The American Institute of Aeronautics and Astronautics (AIAA)’s Intelligent Systems Technical Committee (ISTC) announced that UC CEAS associate professor, Kelly Cohen, PhD, was elected to be the Technical Committee’s new Chair.
‒ “Being elected as the Chair tells me that my professional colleagues wish to grant me the honor and authority to lead them in the coming years. With this position comes great responsibility, as I need to perform in conjunction to all of my regular duties at UC, and I will do so whole-heartedly,” vows Cohen.
Ohio Attorney General Mike DeWine recently announced the formation of an advisory group tasked with creating a model law enforcement policy for the use of unmanned aircraft systems (UAS). Among the prestigious UAS subject matter experts to serve and advise on the committee is University of Cincinnati (UC) College of Engineering and Applied Science (CEAS) aerospace engineering professor Kelly Cohen, PhD.
‒ "All of us must be mindful that the use of drones for law enforcement purposes – however legitimate and justified – is still relatively uncharted territory," said Attorney General DeWine. "Citizens may have some understandable reservations about law enforcement's use of new technology like this, and this group will examine those issues."
UC Aerospace Dept. Professor Kelly Cohen and Graduate student Tim Arnett win 3 year funding to develop a validation and verification based approcah to test Genetic-fuzzy brand of AI.
How do you surprise a drone that can revise its strategy hundreds of times in an eyeblink?
Congratulations to our department Professor, Dr. Kelly Cohen, for his recent University of Cincinnati Award for Excellence in Teaching.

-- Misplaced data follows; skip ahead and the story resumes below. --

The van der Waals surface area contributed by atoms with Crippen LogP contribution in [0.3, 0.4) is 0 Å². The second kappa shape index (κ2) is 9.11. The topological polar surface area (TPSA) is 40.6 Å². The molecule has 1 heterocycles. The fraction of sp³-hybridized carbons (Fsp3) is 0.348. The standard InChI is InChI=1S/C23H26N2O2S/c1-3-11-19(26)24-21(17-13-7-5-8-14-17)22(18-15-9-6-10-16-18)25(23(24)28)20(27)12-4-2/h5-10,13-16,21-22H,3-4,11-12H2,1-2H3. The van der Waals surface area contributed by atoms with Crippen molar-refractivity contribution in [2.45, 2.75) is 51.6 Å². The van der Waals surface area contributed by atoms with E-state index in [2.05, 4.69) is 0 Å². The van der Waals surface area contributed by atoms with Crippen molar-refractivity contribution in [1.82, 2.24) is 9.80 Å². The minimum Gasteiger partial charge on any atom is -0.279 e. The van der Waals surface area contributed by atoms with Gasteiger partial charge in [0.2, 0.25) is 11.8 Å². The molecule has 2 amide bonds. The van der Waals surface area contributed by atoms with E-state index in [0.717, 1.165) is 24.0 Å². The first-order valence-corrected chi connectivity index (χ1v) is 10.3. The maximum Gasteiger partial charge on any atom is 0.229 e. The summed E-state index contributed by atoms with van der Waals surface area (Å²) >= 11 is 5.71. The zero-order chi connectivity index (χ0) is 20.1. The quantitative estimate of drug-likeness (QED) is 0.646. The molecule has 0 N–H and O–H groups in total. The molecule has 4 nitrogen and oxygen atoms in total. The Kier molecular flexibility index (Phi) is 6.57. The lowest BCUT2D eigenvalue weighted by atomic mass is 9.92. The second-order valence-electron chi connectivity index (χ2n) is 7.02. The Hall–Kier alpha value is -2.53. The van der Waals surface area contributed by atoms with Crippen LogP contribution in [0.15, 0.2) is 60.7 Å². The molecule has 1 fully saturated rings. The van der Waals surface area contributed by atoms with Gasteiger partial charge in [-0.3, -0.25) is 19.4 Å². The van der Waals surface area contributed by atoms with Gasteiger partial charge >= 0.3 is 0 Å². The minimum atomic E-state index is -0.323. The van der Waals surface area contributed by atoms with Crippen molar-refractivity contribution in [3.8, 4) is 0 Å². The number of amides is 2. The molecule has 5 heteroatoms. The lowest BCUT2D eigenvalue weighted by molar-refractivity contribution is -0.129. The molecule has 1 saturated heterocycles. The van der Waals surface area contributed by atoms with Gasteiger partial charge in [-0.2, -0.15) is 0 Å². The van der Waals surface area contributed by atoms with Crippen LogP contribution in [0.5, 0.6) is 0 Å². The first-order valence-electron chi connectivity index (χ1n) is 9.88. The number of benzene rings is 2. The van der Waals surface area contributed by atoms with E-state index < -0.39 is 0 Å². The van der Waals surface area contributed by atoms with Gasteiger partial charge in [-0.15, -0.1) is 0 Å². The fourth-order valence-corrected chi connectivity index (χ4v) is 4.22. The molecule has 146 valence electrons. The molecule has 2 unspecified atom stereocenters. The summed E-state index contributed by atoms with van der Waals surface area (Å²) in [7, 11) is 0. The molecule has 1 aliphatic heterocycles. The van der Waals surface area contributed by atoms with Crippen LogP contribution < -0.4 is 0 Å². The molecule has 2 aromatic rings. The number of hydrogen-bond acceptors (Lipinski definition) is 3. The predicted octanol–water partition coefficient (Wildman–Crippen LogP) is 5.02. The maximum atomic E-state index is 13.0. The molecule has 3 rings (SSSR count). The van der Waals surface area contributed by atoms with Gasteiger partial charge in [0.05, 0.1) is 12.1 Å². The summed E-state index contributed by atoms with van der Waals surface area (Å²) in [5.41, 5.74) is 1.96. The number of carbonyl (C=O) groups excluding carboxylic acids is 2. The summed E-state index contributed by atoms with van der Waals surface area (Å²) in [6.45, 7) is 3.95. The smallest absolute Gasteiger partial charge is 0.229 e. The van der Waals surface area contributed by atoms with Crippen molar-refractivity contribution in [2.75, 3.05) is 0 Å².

‒ He researches new material, makes it accessible and interesting to students and makes it easy for students to succeed, if they work hard. His courses are demanding,” says former PhD student Elad Kivelevitch. “But the results of his courses are amazing.”
Can Drones Save Lives? The Sky’s the Limit
UAV Master Lab workshop on Aug. 10, 2016 demonstrates advantages of using unmanned aerial vehicles in emergencies
Aerospace engineering student Alex Walker buys timeslot to test his thesis work, Fuzzy Logic Attitude Control of a Magnetically Actuated CubeSat, in space on the ArduSat satellite. This groundbreaking endeavor is a first for UC.
Dr. Manish Kumar featured in 50-in-5 Faculty for his research titled " Generic Clustering Approach to Track-to-Track Correlation for Multisensor-Multitarget Environments"
‒ This paper shows that near-optimal results can be achieved in real-time by decomposing the problem space by fuzzy c-means clustering, then exploiting the partition matrix to assist in cluster element modifications. Furthermore, the paper explores the correct number of clusters to utilize when the true number of targets in the environment is unknown
Three UC aerospace students will present “Surveillance for Intelligent Emergency Response Robotic Aircraft (SIERRA)” on Feb. 28 at the National Council of Space Grant Directors’ Meeting. For the very first time, NASA will be streaming these presentations “live” online.
Researchers at the University of Cincinnati’s College of Engineering and Applied Science are using artificial intelligence, called fuzzy logic, to get drones to navigate and land themselves on moving platforms. This holds promise for commercial uses such as delivering packages.
Upon special request, Nick Ernest, UC-CEAS aerospace engineering PhD student, presented his trailblazing research on “Genetic Fuzzy Swarming UAV Air Operations” at the SAE 2014 Aerospace Systems and Technology Conference (ASTC) on September 23rd and 24th in Cincinnati, OH.
‒ He reflects, “I’d like to thank both Dr. Kelly Cohen for his guidance and support, and Dr. Corey Schumacher (AFRL and DAGSI program manager) as well as DAGSI for giving me the opportunity to perform this research.
New artificial intelligence beats tactical experts in combat simulation:
Artificial intelligence recently won out during simulated aerial combat against U.S. expert tacticians. Importantly, it did so using no more than the processing power available in a tiny, affordable computer (Raspberry Pi) that retails for as little as $35.
‒ The tools used to create ALPHA as well as the ALPHA project have been developed by Psibernetix, Inc., recently founded by UC College of Engineering and Applied Science 2015 doctoral graduate Nick Ernest, now president and CEO of the firm; as well as David Carroll, programming lead, Psibernetix, Inc.; with supporting technologies and research from Gene Lee; Kelly Cohen, UC aerospace professor; Tim Arnett, UC aerospace doctoral student; and Air Force Research Laboratory sponsors.